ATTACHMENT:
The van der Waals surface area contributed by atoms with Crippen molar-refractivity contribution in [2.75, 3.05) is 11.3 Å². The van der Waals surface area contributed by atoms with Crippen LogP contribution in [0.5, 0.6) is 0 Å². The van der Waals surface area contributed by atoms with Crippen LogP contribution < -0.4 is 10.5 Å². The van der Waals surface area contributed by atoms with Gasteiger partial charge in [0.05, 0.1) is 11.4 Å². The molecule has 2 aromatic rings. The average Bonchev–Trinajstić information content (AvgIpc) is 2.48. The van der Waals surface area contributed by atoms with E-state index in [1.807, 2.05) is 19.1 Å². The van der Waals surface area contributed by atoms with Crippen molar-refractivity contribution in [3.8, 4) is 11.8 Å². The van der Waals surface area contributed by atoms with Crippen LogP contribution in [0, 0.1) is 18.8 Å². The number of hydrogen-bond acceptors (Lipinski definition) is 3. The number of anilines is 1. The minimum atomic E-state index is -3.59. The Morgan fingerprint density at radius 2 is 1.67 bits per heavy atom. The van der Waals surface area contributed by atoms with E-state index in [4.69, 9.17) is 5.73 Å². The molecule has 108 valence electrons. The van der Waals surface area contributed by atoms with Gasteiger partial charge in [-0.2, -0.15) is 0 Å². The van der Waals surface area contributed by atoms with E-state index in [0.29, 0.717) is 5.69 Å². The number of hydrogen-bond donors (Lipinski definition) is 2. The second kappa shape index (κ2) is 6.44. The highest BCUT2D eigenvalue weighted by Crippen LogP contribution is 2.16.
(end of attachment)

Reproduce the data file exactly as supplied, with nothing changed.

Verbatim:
The van der Waals surface area contributed by atoms with Crippen molar-refractivity contribution in [2.75, 3.05) is 11.3 Å². The van der Waals surface area contributed by atoms with Crippen LogP contribution in [0.5, 0.6) is 0 Å². The van der Waals surface area contributed by atoms with Crippen LogP contribution < -0.4 is 10.5 Å². The van der Waals surface area contributed by atoms with Gasteiger partial charge in [0.05, 0.1) is 11.4 Å². The molecule has 2 aromatic rings. The average Bonchev–Trinajstić information content (AvgIpc) is 2.48. The van der Waals surface area contributed by atoms with E-state index in [1.807, 2.05) is 19.1 Å². The van der Waals surface area contributed by atoms with Crippen molar-refractivity contribution in [3.8, 4) is 11.8 Å². The van der Waals surface area contributed by atoms with Crippen LogP contribution in [0, 0.1) is 18.8 Å². The number of hydrogen-bond acceptors (Lipinski definition) is 3. The number of anilines is 1. The minimum atomic E-state index is -3.59. The Morgan fingerprint density at radius 2 is 1.67 bits per heavy atom. The van der Waals surface area contributed by atoms with E-state index in [4.69, 9.17) is 5.73 Å². The molecule has 108 valence electrons. The van der Waals surface area contributed by atoms with Gasteiger partial charge in [-0.2, -0.15) is 0 Å². The van der Waals surface area contributed by atoms with E-state index in [0.29, 0.717) is 5.69 Å². The number of hydrogen-bond donors (Lipinski definition) is 2. The second kappa shape index (κ2) is 6.44. The highest BCUT2D eigenvalue weighted by Crippen LogP contribution is 2.16.